Tuesday, November 07, 2006

 

ID Cards Likely to be a Dodgy Legacy for Blair

Michael White today wonders why Tony Blair is so gung ho for ID Cards when so much of the evidence seems unhelpful and even he, its greatest fan, sounds an unconvincing advocate. A report in the Sunday Times last July reported leaked Whitehall emails which predicted the scheme 'is set to fail and may not be introduced for a generation'. Blair assures us they will help foil terrorism, benefit fraud, health tourism, serious crime and illegal immigration and all at the cost of a mere £5.4bn. But against this can be adduced:

i) the dangers of identity theft which White reckons has reduced the utility of similar schemes abroad. However clever we are the fraudsters are only a lap behind us and always seem swiftly to end up in front.
ii) the problems government have had with complex IT schemes have been notorious- £20bn lost on the NHS scheme no GPs wanted to use; the Criminal records cock-up; family tax credits; and the Child Support Agency. White cites the successes like vehicle licensing and online income tax but one has to wonder if there is a track record here on which taxpayers can rely when their billions are invested.
iii) Early in 2006 an LSE study produced an estimated cost for the project of £19-24bn, rather than the fraction of that sum the government claim it will cost.
iv) Simon Hoggart, in his sketch also raises, for laughs, the quite serious question of what happens when we lose our sodding card or it gets damaged. Won't it be an almighty nuisance and, probably hugely expensive to replace? Polls show 80% of us are in favour of the idea but baulk at the likely price.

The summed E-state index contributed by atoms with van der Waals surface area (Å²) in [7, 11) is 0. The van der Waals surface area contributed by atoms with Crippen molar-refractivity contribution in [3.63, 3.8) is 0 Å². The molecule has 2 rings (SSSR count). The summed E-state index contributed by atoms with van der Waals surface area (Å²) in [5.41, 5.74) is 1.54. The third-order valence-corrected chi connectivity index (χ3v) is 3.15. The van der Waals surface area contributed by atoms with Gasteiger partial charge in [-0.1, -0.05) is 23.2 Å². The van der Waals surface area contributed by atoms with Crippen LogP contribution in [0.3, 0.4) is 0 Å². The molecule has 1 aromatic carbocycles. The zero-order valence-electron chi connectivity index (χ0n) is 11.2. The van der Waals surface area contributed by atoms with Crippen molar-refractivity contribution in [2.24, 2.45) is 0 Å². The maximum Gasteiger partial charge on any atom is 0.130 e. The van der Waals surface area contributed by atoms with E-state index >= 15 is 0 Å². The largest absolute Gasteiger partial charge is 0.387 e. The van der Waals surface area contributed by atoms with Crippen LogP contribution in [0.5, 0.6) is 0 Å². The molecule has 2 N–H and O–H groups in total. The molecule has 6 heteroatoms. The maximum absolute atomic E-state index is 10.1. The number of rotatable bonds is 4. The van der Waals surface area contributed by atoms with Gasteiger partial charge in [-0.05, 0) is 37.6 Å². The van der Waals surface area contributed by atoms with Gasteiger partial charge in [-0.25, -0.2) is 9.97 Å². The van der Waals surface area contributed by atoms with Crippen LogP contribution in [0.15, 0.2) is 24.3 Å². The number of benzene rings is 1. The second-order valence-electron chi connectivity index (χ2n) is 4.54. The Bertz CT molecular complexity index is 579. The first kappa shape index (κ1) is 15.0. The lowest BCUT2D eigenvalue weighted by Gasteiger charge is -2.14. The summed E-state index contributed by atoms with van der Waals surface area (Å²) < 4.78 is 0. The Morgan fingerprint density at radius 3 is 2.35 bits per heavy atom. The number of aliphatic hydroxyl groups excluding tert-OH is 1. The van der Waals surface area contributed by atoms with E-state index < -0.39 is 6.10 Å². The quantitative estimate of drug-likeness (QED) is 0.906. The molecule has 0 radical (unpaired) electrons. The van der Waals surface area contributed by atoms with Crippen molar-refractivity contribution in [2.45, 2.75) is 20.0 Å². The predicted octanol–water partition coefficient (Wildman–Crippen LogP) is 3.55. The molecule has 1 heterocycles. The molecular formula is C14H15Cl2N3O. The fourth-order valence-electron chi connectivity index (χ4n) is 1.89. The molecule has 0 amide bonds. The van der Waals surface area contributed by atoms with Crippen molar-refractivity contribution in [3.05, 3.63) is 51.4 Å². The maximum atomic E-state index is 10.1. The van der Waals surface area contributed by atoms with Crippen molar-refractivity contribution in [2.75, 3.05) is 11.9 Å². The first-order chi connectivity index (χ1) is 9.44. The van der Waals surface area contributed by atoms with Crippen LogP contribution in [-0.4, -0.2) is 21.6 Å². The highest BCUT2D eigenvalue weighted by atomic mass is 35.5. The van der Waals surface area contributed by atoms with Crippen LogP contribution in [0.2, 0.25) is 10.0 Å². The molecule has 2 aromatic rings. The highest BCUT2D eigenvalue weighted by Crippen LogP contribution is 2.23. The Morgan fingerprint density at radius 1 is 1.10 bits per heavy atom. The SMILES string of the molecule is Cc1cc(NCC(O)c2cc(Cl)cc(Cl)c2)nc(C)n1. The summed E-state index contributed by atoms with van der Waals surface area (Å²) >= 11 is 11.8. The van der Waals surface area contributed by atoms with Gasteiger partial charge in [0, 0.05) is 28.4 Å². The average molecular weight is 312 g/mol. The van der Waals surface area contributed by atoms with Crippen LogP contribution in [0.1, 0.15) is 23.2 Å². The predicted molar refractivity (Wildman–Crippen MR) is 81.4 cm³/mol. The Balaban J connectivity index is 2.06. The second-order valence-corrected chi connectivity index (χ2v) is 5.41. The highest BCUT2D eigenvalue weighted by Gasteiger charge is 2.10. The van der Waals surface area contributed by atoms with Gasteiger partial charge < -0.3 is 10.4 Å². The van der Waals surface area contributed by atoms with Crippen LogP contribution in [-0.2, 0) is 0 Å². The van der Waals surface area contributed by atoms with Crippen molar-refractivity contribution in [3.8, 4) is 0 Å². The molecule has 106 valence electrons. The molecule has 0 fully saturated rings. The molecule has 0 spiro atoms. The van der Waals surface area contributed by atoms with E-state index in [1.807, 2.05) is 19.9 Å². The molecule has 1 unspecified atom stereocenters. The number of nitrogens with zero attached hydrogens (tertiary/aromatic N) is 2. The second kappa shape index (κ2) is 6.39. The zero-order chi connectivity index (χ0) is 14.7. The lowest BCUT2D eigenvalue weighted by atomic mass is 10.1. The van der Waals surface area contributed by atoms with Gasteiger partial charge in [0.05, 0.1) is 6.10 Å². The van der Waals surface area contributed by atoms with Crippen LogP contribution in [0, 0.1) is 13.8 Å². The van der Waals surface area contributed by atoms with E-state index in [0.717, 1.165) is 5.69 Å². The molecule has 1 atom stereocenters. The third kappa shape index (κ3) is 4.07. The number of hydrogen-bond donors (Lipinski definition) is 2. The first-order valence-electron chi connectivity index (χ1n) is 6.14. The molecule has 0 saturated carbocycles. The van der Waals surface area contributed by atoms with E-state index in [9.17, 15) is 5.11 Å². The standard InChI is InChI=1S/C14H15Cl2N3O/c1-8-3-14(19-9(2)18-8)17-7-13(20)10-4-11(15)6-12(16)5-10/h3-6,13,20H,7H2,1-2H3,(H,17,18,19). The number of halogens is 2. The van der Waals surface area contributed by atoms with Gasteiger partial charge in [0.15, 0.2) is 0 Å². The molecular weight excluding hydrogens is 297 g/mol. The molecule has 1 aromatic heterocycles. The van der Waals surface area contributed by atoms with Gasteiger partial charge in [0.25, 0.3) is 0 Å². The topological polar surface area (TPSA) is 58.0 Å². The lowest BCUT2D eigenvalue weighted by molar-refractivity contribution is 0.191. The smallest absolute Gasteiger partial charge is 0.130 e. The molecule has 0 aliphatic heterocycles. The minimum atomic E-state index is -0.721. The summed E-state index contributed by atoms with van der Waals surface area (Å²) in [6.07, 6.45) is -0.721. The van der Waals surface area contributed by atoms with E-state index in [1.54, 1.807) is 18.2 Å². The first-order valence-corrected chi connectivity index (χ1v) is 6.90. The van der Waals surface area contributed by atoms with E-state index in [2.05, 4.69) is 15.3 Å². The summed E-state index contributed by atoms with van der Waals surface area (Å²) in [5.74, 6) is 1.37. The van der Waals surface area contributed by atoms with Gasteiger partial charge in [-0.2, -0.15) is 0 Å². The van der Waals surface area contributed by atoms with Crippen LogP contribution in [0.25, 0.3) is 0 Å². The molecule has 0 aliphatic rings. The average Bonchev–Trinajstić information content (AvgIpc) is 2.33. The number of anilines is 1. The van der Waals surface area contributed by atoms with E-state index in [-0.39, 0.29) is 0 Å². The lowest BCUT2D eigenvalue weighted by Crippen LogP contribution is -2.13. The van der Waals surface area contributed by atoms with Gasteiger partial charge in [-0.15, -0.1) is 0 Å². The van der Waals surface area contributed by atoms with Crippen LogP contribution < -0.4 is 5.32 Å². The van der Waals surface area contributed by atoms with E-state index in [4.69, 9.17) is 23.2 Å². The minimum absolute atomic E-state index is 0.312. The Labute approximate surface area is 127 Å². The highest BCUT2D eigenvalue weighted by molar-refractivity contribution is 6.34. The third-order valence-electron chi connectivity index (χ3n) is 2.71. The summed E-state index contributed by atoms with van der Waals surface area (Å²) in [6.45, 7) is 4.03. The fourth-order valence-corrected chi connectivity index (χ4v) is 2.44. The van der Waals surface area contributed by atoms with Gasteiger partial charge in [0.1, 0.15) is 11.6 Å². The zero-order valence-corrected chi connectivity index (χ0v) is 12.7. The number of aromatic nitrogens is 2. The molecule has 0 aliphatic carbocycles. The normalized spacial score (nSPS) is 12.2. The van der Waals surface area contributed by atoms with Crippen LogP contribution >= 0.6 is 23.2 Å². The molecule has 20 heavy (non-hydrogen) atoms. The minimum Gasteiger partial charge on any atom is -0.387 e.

I haven't mentioned the civil liberties argument yet. In June 2004 the Information Commissioner, Richard Thomas told the Home Affairs Committee that he was 'increasingly alarmed' by a plan for which he did not see 'sufficient rationale'. However Polly Toynbee argues, unusually for a Guardian columnist perhaps, that such opposition merely reflects 'the wish of the middle class to be victims too' and goes on to defend the 'benign state' against its opponents who on this issue come mainly from the 'anti state individualistic right'. She's right I'm sure, but actually, I would have thought there were just a few opponents of the scheme on the left as well....

Comments:
I think Blair is very stubborn and when he sets out to do something, he doesn't backtrack or listen to others, and this will be his undoing.
 
Ellee - "U-turn if you want to..." Sounds familiar?
 
The argument that ID cards will be a kind of panacea seems as simplistic as the belief that the restoration of hanging will end serious crime. As I point out to the 'famous taxi driver' elements among my students, they still have murders in the States; and they still have terrorists, fraud and illegal immigration in, for example, Germany. On top of this, if my recent laughable attempts to renew my driving licence after a recent change of address are anything to go by, Simon Hoggart has got it bang on. Big Brother is watching you? He probably can't even turn his telescreen on.
 
Excellent graphic on today's posting Skipper!

Blair (Eric) would have been happy to know that he had 67 years still to go in 1948.
 
Mark
Loved trhe example and it does prove the point I think
Don
Thanks, I was pleased with it too; God knows whose it is...
 
To be honest I think ID cards are a dead duck. It's a certain vote loser for Labour and, with the Tories pledged to oppose it, there is no way Gordon is going to go into what might be a very tight election against Cameron carrying that sort of hostage to fortune. Mark my words, it will be ditched as soon as GB is safely in No 10.
 
Not so sure GB will ditch ID cards - hasn't he spoken out in favour of them, quite enthusiastically?
 
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